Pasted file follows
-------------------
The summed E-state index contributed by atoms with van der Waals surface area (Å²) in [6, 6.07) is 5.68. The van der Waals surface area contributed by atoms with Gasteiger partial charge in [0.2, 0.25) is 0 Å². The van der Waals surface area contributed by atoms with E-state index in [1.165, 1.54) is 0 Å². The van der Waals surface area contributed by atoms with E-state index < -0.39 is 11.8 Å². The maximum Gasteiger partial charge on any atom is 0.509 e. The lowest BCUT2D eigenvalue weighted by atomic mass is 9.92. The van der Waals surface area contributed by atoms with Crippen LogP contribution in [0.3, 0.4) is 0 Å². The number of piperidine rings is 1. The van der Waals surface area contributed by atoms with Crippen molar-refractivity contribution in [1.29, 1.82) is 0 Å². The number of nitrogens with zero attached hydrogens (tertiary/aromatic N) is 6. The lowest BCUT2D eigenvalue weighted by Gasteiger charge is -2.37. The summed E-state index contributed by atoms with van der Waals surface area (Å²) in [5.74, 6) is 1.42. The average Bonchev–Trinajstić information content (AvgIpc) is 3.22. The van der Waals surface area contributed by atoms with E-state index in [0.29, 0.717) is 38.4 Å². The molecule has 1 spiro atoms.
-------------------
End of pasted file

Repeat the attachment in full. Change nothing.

The summed E-state index contributed by atoms with van der Waals surface area (Å²) in [6, 6.07) is 5.68. The van der Waals surface area contributed by atoms with Gasteiger partial charge in [0.2, 0.25) is 0 Å². The van der Waals surface area contributed by atoms with E-state index in [1.165, 1.54) is 0 Å². The van der Waals surface area contributed by atoms with E-state index < -0.39 is 11.8 Å². The maximum Gasteiger partial charge on any atom is 0.509 e. The lowest BCUT2D eigenvalue weighted by atomic mass is 9.92. The van der Waals surface area contributed by atoms with Crippen LogP contribution in [0.3, 0.4) is 0 Å². The number of piperidine rings is 1. The van der Waals surface area contributed by atoms with Crippen molar-refractivity contribution in [1.29, 1.82) is 0 Å². The number of nitrogens with zero attached hydrogens (tertiary/aromatic N) is 6. The lowest BCUT2D eigenvalue weighted by Gasteiger charge is -2.37. The summed E-state index contributed by atoms with van der Waals surface area (Å²) in [5.74, 6) is 1.42. The average Bonchev–Trinajstić information content (AvgIpc) is 3.22. The van der Waals surface area contributed by atoms with E-state index in [0.29, 0.717) is 38.4 Å². The molecule has 1 spiro atoms.